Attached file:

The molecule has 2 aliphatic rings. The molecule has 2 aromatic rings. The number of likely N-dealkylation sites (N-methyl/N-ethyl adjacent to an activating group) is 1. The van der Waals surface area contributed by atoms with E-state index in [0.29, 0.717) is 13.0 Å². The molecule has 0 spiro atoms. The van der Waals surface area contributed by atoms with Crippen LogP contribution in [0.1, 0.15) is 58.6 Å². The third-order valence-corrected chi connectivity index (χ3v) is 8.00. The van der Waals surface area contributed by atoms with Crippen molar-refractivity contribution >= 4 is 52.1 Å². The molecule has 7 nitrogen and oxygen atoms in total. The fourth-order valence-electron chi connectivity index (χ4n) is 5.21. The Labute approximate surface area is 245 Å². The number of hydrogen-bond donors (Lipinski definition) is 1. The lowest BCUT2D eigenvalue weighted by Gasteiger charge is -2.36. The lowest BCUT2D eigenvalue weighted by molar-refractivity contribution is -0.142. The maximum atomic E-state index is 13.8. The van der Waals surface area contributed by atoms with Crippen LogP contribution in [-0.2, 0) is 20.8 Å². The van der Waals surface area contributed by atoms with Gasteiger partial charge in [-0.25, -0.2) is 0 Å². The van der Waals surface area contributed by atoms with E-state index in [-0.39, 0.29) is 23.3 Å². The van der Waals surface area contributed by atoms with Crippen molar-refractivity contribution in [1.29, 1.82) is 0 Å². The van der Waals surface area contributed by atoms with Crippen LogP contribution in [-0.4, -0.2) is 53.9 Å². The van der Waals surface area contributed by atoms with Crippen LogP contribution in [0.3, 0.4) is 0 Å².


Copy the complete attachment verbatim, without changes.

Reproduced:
The molecule has 2 aliphatic rings. The molecule has 2 aromatic rings. The number of likely N-dealkylation sites (N-methyl/N-ethyl adjacent to an activating group) is 1. The van der Waals surface area contributed by atoms with E-state index in [0.29, 0.717) is 13.0 Å². The molecule has 0 spiro atoms. The van der Waals surface area contributed by atoms with Crippen LogP contribution in [0.1, 0.15) is 58.6 Å². The third-order valence-corrected chi connectivity index (χ3v) is 8.00. The van der Waals surface area contributed by atoms with Crippen molar-refractivity contribution >= 4 is 52.1 Å². The molecule has 7 nitrogen and oxygen atoms in total. The fourth-order valence-electron chi connectivity index (χ4n) is 5.21. The Labute approximate surface area is 245 Å². The number of hydrogen-bond donors (Lipinski definition) is 1. The lowest BCUT2D eigenvalue weighted by Gasteiger charge is -2.36. The lowest BCUT2D eigenvalue weighted by molar-refractivity contribution is -0.142. The maximum atomic E-state index is 13.8. The van der Waals surface area contributed by atoms with Crippen LogP contribution in [-0.2, 0) is 20.8 Å². The van der Waals surface area contributed by atoms with Gasteiger partial charge in [-0.25, -0.2) is 0 Å². The van der Waals surface area contributed by atoms with E-state index in [-0.39, 0.29) is 23.3 Å². The van der Waals surface area contributed by atoms with Crippen molar-refractivity contribution in [1.29, 1.82) is 0 Å². The van der Waals surface area contributed by atoms with Crippen LogP contribution in [-0.4, -0.2) is 53.9 Å². The van der Waals surface area contributed by atoms with Crippen LogP contribution in [0.3, 0.4) is 0 Å².